GMF (glia maturation factor) is a 17-kDa protein endogenous to the brain. The protein is normally not secreted by the cells and appears to have important intracellular functions. The protein is rapidly and transiently phosphorylated when a cell is simulated by a phorbol ester. GMF contains many phosphorylation sites and can be phosphorylated by at least four kinases: by PKA at T26 and S82, by PKC at S71, by p90 RSK at T26, and by CKII at S52. In an in vitro assay, PKA-phosphorylated GMF shows a strong inhibition on ERK 1/2 MAP kinase and a strong enhancement on p38 MAP kinase. In order to evaluate the intracellular functions of GMF, we overexpressed GMF in C6 glioma cells using two methods: stable transfection using pcDNA3 plasmid, and transient transfection using replication-defective human adenovirus. With both methods, C6 cells transfected with GMF and overexpressing the protein exhibit a lower saturation density in culture compared to non-transfected or vector alone controls. Transfected cells also exhibit morphological differentiation such as the outgrowth of cell processes. When inoculated into nude mice, transfected cells are less tumorigenic than controls. In tissue culture, transfected cells show a 3.5-fold increase in CuZn-dependent Superoxide dismutase (CuZnSOD) activity, but not in MnSOD activity. Western blot analysis reveals a 3.5-fold increase in CuZnSOD protein, suggesting an enzyme induction.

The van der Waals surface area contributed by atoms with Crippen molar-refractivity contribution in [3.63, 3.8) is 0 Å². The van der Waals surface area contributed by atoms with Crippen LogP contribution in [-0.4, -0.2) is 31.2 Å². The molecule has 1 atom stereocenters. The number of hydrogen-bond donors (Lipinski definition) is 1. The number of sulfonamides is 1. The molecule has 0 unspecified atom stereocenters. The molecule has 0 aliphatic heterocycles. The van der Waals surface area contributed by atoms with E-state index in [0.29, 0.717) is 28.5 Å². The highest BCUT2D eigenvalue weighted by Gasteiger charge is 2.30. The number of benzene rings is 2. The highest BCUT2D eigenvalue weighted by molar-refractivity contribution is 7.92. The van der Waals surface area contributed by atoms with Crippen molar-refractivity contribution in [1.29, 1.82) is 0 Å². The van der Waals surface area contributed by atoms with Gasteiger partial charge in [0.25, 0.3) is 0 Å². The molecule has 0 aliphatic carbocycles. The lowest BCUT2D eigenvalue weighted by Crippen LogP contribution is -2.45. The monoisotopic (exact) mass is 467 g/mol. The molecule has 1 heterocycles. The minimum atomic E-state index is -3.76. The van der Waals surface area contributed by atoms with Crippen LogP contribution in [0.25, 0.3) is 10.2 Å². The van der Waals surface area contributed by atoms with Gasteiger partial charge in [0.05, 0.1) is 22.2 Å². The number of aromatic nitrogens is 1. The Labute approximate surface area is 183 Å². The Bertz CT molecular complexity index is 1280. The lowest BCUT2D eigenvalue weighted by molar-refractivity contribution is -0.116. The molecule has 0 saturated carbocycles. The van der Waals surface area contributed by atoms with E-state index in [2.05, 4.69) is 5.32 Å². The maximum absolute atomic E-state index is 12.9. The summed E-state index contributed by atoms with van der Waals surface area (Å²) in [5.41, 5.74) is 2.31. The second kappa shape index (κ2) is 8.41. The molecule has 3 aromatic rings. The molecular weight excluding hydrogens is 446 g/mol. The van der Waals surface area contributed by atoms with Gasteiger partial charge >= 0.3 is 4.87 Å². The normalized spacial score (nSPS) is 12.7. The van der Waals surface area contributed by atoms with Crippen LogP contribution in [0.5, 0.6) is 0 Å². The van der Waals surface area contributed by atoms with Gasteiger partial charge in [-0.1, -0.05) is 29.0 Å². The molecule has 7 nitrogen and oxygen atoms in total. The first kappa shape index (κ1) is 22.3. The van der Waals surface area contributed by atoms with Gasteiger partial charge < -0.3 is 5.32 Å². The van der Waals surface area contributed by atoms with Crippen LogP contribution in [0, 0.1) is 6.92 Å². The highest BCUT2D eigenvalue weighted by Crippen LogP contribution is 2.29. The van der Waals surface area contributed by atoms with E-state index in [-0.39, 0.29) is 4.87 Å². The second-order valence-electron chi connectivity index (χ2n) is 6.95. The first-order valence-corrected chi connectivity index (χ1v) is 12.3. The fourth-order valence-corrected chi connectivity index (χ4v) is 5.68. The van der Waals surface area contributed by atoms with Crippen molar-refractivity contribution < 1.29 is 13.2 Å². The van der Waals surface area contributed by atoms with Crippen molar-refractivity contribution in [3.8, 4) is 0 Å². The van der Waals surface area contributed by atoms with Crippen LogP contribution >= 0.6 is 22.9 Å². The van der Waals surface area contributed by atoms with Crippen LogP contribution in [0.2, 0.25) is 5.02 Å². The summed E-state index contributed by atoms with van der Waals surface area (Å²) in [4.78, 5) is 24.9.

|Original language||English (US)|
|State||Published - Dec 1 1998|
ASJC Scopus subject areas
- Molecular Biology